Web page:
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F I L E D

UNITED STATES COURT OF APPEALS


FOR THE TENTH CIRCUIT

United States Court of Appeals


Tenth Circuit

APR 6 2001

PATRICK FISHER
Clerk

WARD ALAN GRAMS,


Plaintiff-Appellant,
v.
STEVEN KAISER, Warden of CCADavis Correctional Facility; KATHY
MILLER, Medical Director of CCADCF; DR. RUKAB, Medical Doctor at
Oklahoma Memorial Hospital;
OFFICER STRINGFELLOW,
Correctional Officer for the Oklahoma
Department of Corrections a/k/a
Michael Stringfellow; DR. PUCKETT,
Medical Doctor at the Oklahoma
Memorial Hospital; JAMES SAFFLE;
Director of the Oklahoma Department
of Corrections; CONSTANCE SUE
YORK HOUGHTON, personal
representative of the Estate of
Michael A. Houghton, deceased,

No. 00-7101
(D.C. No. CIV-99-91-S)
(E.D. Okla.)

Defendants-Appellees.
ORDER AND JUDGMENT

Before HENRY , BRISCOE , and MURPHY , Circuit Judges.


This order and judgment is not binding precedent, except under the
doctrines of law of the case, res judicata, and collateral estoppel. The court
generally disfavors the citation of orders and judgments; nevertheless, an order
and judgment may be cited under the terms and conditions of 10th Cir. R. 36.3.

After examining the briefs and appellate record, this panel has determined
unanimously that oral argument would not materially assist the determination of
this appeal. See Fed. R. App. P. 34(a)(2); 10th Cir. R. 34.1(G). The case is
therefore ordered submitted without oral argument.
Ward Alan Grams appeals the district courts ruling of August 10, 2000,
granting defendants motions to dismiss and for summary judgment on Grams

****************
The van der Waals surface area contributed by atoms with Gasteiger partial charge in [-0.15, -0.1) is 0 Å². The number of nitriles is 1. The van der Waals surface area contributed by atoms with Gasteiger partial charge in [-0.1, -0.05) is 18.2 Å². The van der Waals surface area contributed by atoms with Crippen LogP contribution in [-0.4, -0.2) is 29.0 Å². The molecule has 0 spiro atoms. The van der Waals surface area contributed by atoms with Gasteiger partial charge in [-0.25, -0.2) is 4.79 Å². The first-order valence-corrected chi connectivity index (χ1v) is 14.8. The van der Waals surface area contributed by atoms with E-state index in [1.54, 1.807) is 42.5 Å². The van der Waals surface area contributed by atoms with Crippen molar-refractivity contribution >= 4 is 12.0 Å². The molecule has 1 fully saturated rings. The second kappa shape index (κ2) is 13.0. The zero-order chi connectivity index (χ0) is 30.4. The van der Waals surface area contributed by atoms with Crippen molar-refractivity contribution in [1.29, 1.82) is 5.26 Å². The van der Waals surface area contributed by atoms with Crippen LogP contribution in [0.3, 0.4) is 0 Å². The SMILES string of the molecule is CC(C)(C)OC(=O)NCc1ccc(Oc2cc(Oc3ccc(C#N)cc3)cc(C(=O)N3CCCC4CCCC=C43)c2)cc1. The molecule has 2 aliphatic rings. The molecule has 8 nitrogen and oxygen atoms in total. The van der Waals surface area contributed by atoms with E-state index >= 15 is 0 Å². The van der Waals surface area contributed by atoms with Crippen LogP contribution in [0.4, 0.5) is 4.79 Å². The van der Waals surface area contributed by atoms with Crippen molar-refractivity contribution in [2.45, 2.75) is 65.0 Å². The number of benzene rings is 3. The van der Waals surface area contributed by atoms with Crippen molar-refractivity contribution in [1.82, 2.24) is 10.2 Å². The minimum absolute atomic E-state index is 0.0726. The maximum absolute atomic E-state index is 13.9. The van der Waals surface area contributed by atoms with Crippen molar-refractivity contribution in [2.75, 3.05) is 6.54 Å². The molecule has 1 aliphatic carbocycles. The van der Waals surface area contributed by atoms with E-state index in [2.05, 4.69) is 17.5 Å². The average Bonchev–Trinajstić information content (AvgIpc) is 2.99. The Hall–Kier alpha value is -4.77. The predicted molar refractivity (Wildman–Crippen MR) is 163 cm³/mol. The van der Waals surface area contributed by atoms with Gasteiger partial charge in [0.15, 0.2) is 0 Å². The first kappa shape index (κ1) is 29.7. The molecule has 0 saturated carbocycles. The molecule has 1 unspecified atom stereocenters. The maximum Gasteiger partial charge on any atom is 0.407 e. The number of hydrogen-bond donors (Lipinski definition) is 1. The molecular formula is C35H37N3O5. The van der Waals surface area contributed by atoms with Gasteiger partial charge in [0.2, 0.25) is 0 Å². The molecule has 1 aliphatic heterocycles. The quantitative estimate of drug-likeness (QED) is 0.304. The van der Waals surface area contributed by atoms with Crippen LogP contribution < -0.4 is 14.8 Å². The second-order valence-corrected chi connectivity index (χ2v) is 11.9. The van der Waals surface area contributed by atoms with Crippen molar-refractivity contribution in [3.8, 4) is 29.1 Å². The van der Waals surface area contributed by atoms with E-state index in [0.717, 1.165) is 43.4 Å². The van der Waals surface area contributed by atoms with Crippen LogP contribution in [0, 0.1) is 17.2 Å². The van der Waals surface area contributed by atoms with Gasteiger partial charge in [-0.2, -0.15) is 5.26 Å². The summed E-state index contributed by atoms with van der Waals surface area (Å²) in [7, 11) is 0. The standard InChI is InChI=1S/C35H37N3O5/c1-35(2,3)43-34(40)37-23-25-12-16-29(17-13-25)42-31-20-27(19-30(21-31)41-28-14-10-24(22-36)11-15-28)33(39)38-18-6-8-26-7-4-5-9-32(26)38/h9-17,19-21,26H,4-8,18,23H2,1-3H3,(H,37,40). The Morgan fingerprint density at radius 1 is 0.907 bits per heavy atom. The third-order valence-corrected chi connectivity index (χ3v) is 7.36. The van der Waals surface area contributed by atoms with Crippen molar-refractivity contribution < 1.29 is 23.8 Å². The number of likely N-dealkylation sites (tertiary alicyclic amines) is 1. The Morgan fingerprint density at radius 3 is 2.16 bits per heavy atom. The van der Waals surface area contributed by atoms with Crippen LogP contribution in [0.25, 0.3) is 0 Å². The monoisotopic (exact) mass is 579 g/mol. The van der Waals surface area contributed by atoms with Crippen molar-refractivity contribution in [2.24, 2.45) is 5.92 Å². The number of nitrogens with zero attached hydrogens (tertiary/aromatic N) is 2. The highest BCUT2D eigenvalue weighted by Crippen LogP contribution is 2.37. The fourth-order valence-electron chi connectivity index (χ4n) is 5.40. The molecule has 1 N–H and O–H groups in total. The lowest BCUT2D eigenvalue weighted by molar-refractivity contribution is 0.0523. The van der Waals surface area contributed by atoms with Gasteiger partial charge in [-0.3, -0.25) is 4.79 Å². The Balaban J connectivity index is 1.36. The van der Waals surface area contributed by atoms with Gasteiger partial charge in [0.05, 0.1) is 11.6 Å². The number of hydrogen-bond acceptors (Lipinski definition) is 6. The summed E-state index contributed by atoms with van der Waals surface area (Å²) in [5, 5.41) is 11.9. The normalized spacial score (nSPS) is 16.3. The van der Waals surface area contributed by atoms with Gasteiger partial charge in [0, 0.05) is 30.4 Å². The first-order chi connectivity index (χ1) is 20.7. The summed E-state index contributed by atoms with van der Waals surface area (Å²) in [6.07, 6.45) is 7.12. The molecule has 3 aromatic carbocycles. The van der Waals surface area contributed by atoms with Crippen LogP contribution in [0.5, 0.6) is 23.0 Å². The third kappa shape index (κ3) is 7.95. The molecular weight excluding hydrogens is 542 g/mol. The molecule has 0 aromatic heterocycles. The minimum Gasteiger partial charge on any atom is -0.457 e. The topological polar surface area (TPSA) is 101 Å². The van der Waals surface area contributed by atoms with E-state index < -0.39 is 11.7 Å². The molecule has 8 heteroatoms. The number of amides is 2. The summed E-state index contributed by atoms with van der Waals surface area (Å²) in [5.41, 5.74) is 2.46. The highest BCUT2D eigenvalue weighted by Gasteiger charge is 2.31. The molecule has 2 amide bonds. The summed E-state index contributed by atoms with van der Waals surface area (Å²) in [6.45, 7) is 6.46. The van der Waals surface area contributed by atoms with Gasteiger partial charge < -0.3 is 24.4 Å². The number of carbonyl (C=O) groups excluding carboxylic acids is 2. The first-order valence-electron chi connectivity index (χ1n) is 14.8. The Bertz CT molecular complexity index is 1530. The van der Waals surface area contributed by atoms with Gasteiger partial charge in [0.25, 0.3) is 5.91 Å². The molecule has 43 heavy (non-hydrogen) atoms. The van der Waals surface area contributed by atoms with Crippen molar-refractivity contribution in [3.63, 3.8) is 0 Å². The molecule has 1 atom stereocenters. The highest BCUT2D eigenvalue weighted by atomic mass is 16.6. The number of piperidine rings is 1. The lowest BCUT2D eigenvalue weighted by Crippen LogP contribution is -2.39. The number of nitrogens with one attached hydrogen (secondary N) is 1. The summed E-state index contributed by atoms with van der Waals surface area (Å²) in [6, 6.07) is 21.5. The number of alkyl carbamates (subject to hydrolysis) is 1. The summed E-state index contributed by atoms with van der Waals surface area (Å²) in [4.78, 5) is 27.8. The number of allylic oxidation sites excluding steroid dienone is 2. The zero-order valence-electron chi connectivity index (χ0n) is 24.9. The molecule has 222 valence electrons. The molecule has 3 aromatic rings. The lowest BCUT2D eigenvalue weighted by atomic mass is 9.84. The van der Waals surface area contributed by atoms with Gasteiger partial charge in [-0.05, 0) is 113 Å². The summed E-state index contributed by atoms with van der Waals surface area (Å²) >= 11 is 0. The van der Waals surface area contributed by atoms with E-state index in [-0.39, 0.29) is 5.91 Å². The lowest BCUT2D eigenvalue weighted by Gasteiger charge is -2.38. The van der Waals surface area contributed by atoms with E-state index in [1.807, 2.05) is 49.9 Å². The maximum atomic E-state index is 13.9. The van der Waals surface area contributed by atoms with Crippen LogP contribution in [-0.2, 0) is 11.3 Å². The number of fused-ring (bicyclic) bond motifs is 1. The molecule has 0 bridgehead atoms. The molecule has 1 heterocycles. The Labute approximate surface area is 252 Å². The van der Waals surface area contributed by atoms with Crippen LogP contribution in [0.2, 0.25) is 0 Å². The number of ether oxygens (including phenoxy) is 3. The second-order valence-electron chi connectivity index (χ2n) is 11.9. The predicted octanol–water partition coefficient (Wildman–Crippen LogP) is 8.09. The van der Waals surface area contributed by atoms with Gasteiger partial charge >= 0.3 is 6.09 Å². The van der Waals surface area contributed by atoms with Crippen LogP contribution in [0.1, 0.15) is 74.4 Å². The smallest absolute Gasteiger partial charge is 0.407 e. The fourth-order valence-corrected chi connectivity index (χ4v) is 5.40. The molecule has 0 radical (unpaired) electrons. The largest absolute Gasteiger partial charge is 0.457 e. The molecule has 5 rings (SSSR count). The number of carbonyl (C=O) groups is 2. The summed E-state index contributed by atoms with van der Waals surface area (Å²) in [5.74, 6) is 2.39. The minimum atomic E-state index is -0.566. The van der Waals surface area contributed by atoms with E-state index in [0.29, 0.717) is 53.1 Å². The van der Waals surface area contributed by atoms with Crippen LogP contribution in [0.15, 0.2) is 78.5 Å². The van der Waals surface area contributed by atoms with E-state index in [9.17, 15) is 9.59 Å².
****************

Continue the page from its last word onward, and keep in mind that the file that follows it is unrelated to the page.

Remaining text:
civil rights claims, filed pursuant to 42 U.S.C. 1983. Grams asserted Eighth
Amendment violations, retaliation, and various state law claims in connection
with the medical care he received after breaking his leg. The parties are familiar
with the underlying facts, as set out in the district courts order, and we decline to
repeat them here.
We have jurisdiction over this appeal by virtue of 28 U.S.C. 1291. We
review the district courts decision to dismiss certain defendants for lack of
alleged or demonstrated participation in the alleged constitutional violations de
novo as a dismissal pursuant to Fed. R. Civ. P. 12(b)(6).

See Sutton v. Utah State

Sch. for the Deaf & Blind , 173 F.3d 1226, 1236 (10th Cir. 1999). Similarly, we
review de novo the district courts grant of summary judgment, based on its
conclusion that Grams had not alleged or demonstrated deliberate indifference on

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the part of the remaining

defendants. See Matson v. Burlington N. Santa Fe RR

240 F.3d 1233, 1234 (10th Cir. 2001).


On appeal, Grams asserts in a conclusory fashion that defendants have
acted with deliberate indifference in treating his leg. He alleges that the denial of
pain medications, specifically narcotic drugs, violates the Eighth Amendment.
Because, he contends, private prison officials have a financial interest in cost
cutting measures, that alone should preclude summary judgment. He asserts that
the district court abused its discretion by failing to hold a hearing and by refusing
his requests to compel discovery. Finally, he alleges the existence of a triable
factual issue in regard to defendants intent in his case, and contends that his
transfer to a maximum security facility for just over two weeks without
explanation supports his retaliation claim.
After careful review of the entire record on appeal in light of the above
standards and the applicable substantive law, we conclude that, for substantially
the reasons contained in the district courts order, the judgment of the district
court is AFFIRMED. In light of the district courts rulings, it did not abuse its
discretion in declining to exercise pendent jurisdiction over Grams state claims,

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failing to hold a hearing, or denying Grams requests to compel discovery. The


mandate shall issue forthwith.

Entered for the Court

Mary Beck Briscoe


Circuit Judge

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